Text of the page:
Likewise, the decoration as 0524 is inaccurate because it is also a Class 1. True, this caboose does have the truss rods seen on the model, but 0524 has caboose ladder extensions unlike other short cabooses (save RGS 0401) and more importantly, has rounded corners on the car body, not seen on the model.
The model comes in an attractive box and the now ubiquitous clamshell plastic inner box, keeping the model clean and safe during shipping. The trucks also have bits of foam stuck under them to prevent damage in shipping. When I first set the model on the track, it didn’t roll worth a darn, but I realized there is actually foam under both wheelsets on each truck. Once removed, the car rolled freely on the D&RGW archbar caboose trucks. The rigid trucks are excellent, accurate models that feature posts that hold the outside-hung brake shoes in the proper location. The car rolled through the advertised 18” radius curve with no issues, and I have no doubt the On3 version will do the 24” The wheels are the correct profile, width and diameter for an O scale model of the prototype’s 26” wheels.
The couplers are Kadee-style and compatible, but unfortunately do not operate very well. This problem plagued the boxcar release, but subsequent releases featured a coupler that operated very well. The return to the original coupler is disappointing. On the positive side, the boxes are almost exactly the same as the Kaddee boxes, so coupler replacement is a snap. Better, the AMS model comes with a spacer box that drops the couplers down to the On30 (HO) standard. Many On30 modelers use the On3 coupler height standard for Colorado prototypes, so removing the spacer puts the couplers at that height. Obviously, the On3 models come stock without the spacer, but the spacer was a very strong solution for maximizing the number of modelers who could use the car stock, and it is welcome feature from AMS.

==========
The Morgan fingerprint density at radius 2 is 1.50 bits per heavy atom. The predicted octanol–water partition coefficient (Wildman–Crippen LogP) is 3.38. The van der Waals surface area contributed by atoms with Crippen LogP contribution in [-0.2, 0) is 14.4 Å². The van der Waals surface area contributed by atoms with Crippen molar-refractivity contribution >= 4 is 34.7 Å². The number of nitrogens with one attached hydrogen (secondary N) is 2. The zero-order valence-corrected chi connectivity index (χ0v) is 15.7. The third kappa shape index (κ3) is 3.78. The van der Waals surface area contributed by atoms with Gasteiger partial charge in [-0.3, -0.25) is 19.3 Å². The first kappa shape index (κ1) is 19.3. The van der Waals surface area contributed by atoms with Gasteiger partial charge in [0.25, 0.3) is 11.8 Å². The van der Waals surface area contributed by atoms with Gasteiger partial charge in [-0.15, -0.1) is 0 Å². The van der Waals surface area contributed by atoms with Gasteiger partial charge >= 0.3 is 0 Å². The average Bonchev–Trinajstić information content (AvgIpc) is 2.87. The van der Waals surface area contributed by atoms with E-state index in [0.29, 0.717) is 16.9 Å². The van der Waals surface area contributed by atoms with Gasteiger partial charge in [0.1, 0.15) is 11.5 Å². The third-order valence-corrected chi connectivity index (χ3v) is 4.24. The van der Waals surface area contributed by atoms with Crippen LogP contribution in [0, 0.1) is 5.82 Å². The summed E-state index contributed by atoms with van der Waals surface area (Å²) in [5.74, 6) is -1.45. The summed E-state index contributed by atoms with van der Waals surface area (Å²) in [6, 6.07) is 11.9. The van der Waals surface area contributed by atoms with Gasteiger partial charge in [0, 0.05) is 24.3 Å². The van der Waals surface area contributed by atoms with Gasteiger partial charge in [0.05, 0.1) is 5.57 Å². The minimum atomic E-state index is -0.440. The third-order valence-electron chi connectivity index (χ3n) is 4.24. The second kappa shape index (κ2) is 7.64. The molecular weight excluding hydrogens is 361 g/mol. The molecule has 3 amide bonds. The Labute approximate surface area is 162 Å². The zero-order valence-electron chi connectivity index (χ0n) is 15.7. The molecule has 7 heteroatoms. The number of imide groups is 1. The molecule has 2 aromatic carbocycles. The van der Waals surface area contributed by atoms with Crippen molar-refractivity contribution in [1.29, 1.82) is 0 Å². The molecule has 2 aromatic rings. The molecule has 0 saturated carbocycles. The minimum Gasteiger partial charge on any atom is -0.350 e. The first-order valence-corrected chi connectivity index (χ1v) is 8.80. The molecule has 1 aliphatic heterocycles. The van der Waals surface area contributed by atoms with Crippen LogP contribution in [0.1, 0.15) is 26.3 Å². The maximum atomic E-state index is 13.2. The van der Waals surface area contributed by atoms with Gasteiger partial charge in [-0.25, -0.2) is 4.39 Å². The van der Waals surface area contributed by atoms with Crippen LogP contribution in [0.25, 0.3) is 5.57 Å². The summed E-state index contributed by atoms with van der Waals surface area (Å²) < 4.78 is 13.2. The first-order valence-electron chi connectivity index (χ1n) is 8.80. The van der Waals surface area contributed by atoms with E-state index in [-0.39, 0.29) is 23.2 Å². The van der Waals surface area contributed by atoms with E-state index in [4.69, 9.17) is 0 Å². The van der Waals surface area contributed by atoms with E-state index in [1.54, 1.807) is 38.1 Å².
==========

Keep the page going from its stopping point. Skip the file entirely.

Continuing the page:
Decoration and minor detail miscues aside, this a very good model of a numerous, well-known and well-preserved class of narrow gauge cars. These short cabooses were long-lived on the prototype and therefore beloved by the modelers, and they make a worthy addition to D&RGW, RGS and freelance narrow gauge railroads. List price for this model is $109.
Denver, Rio Grande & Western Short Caboose
AM53-0103 – Short Caboose – On3 – Unlettered Caboose Red
AM53-0113 – Short Caboose – On3 – D&RGW #0528, Moffat Logo
AM53-0123 – Short Caboose – On3- D&RGW #0524, Flying Rio Grande
AM53-0133 – Short Caboose – On3 – D&RGW #0501, Flying Rio Grande
AM53-0143 – Short Caboose – On3- D&RGW #0500, Flying Rio Grande
AM53-0153 – Short Caboose – On3- RGS #0401
AM53-0163 – Short Caboose – On3- D&RGW #0579, Green
AM53-010 – Short Caboose – On30 – Unlettered Caboose Red
AM53-011 – Short Caboose – On30 – D&RGW #0528, Moffat Logo
AM53-012 – Short Caboose – On30 – D&RGW #0524, Flying Rio Grande
AM53-013 – Short Caboose – On30 – D&RGW #0501, Flying Rio Grande
AM53-014 – Short Caboose – On30 – D&RGW #0500, Flying Rio Grande
AM53-015 – Short Caboose – On30 – RGS #0401
AM53-016 – Short Caboose – On30 – D&RGW #0579, Green
American Model Supply (AMS)
33268 Central Ave
Union City, CA 94587